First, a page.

Maleny is a small historic town in the Sunshine Coast Hinterland, 90km north of Brisbane on the Blackhall Range, 450m above sea level. As a top tourist hinterland destination in Southeast Queensland, there are plenty of things to do in Maleny and surrounds.
Maleny is a town that has retained a local flavour, with lovely cafes, markets and forest walks. Maleny has a reputation of being full of hippies or greenies and there are numerous eco-businesses and cooperatives, as well as local artists, crafts and musicians.
Exploring Maleny and surrounds is one of the things to do on the Sunshine Coast most people will love, with many surprises to discover.
- 1 Maleny
- 1.1 12 Things To Do In Maleny
- 1.1.1 1- Dine with water dragons at Maple 3 Cafe
- 1.1.2 2- Follow the wooden animal sculpture trail
- 1.1.3 3- Explore Gardners Falls
- 1.1.4 4- Look for wildlife at Mary Cairncross Scenic Reserve
- 1.1.5 5- Glass House Mountains view
- 1.1.6 6- Visit Maleny Botanic Gardens & Bird World
- 1.1.7 7- Hike around Obi Obi Creek
- 1.1.8 8- Hug a tree on the Fig Tree Walk
- 1.1.9 9- Snorkel or swim in Little Yabba Creek
- 1.1.10 10- Bellbird Creek Cafe
- 1.1.11 11- Walk The Maleny Trail
- 1.1.12 12- Visit the 5th Light Horse Maleny Museum
- 1.2 History of Maleny
- 1.3 Maleny accommodation
- 1.1 12 Things To Do In Maleny
12 Things To Do In Maleny
1- Dine with water dragons at Maple 3 Cafe
Having lunch in one of our favourite small outdoor cafes in Maleny is one of the delightful things to do in Maleny and my idea of heaven on a weekend.
My salmon skin was crisp and about to be washed down with a pear and rocket salad when we looked down.
We had un-invited friends about to join us.
Totally brazen, three Eastern water dragons cruised between the legs of our chairs, one bobbing his head expressing his dominance.
Having lunch with the critters is just one of the delightful things to do in Maleny and Maple 3 Café is known for its water dragons.
King George, unfortunately, died in recent times but his family live on in the environs of the café, entertaining patrons with their close-quarter activities.
2- Follow the wooden animal sculpture trail
The town has a rather curious sprinkling of small wooden animal sculptures set up as a discovery trail for visitors.
We had lots of fun walking around the main and back streets trying to see how many we could find.
3- Explore Gardners Falls
Most people have heard of Kondalilla Falls, which is also nearby, but Gardners Falls is also popular with local families as a cool watering hole on a hot summer’s day.
Even local brush turkeys patrol the falls joining in on the fun.
Leave your car at the parking area of Obi Obi Creek follow the trail to Gardners Falls and you will soon discover one of the Sunshine Coast Hinterland’s hidden gems.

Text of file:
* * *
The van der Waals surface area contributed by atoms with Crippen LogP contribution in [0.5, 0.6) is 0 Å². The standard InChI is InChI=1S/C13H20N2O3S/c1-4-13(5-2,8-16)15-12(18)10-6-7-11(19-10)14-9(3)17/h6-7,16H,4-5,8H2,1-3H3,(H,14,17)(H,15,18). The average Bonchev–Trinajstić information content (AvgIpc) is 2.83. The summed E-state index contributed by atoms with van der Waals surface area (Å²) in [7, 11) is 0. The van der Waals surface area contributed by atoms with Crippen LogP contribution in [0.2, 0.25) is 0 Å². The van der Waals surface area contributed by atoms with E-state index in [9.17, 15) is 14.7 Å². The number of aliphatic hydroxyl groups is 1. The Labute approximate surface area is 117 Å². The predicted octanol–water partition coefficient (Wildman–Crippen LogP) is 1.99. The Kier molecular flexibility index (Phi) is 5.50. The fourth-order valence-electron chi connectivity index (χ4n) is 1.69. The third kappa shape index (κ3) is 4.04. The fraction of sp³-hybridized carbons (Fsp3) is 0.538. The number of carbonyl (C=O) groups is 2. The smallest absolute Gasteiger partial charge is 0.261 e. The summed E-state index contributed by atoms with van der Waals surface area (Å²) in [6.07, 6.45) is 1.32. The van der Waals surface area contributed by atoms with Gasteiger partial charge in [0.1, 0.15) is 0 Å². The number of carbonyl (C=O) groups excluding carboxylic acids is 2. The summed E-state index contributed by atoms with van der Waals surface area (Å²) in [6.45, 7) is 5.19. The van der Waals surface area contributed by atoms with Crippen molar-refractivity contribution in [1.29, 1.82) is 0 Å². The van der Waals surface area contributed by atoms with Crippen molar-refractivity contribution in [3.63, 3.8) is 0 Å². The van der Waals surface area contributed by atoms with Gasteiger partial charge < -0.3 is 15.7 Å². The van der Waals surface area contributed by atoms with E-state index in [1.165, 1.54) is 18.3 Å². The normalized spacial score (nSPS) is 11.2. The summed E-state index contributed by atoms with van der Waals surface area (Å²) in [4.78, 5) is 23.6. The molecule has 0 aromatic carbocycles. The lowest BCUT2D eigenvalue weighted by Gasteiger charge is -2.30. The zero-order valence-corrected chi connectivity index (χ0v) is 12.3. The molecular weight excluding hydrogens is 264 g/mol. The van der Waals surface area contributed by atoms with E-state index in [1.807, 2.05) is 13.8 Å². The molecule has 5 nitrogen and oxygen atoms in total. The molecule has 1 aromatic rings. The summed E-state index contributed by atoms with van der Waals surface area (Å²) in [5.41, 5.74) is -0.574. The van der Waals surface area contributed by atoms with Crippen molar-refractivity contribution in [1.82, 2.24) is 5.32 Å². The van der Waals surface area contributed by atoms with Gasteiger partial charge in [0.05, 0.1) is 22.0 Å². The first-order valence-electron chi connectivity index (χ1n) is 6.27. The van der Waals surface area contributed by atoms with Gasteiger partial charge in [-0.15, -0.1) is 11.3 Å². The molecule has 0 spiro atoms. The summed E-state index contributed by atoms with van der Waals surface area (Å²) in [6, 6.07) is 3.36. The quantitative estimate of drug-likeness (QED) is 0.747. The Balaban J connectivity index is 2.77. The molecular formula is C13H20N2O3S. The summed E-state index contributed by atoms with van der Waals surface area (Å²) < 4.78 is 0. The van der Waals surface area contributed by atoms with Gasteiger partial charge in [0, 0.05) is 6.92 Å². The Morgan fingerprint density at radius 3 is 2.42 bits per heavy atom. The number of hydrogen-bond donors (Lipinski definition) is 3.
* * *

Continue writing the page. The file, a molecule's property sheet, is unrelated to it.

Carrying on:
4- Look for wildlife at Mary Cairncross Scenic Reserve
Prepared for the worse on a wet and windy hot summer weekend in January, one of our daily expeditions took us to the beautiful rainforest of Mary Cairncross Scenic Reserve.
During a sleepy time of the day, we expected virtually no wild or birdlife.
So we were pleasantly surprised when we came across numerous rainforest or pademelon wallabies feeding on nuts and fruits.
A large family of red or brown flying foxes (fruit bats) had made their temporary home high up in the Piccabeen palms near the Piccabeen Palm Grove near Walkers Creek.
5- Glass House Mountains view
We stopped off for a bite to eat at the park’s café to enjoy one of the best views of the Glass House Mountains.
At the café entrance, we spotted a flat-backed dragon.
In fact, not just one but two.
The knowledgeable volunteer ladies back at the park’s reception eagerly told us they were residents and were often seen there. Wow!
6- Visit Maleny Botanic Gardens & Bird World
The next day we set off to the Maleny Botanic Gardens & Bird World.
We had never visited the gardens before and were pleasantly surprised at how beautiful they were.
The landscaping was some of the best we have ever seen and the view to the Glass House Mountains is breathtaking.
And we even saw a harmless green tree snake as we walked around.
What a bonus!
An old goat in the little hobby farm next to the aviary was quite a character.
The goat stood on a bench peering into the aviary as if to say “Hey there, someone let me in, ok?”
When we started to queue to go in, the goat was at the front of the line, head butting the keeper to let him in.
In the aviary, we were told to watch out for was the birds.
The instruction that sticks in my mind is “Don’t forget before you step, look in front and behind you so you don’t stand on any birds.”
The birds were everywhere!
If you don’t like birds then this is not the place for you.
Some of the birds will treat you like an old long lost buddy returning from the war and stick to you like concrete.
Watch out for your earrings, jewellery or handbag – they love them all.
One pair of rosellas took a personal liking to my black and lime-green iPhone case, which now has holes pecked out around the edges.
7- Hike around Obi Obi Creek
Later that day we discovered the Obi Obi Creek Boardwalk, near the library.
Alongside the old Woolworths end of the creek, the boardwalk has been extended and is now a long walking path along the creek.
Along the path are large eye-catching sandstone sculptures made by local artists.
Following the path around as far as it would go, in the deep grass right next to the path, we found a Mary River turtle.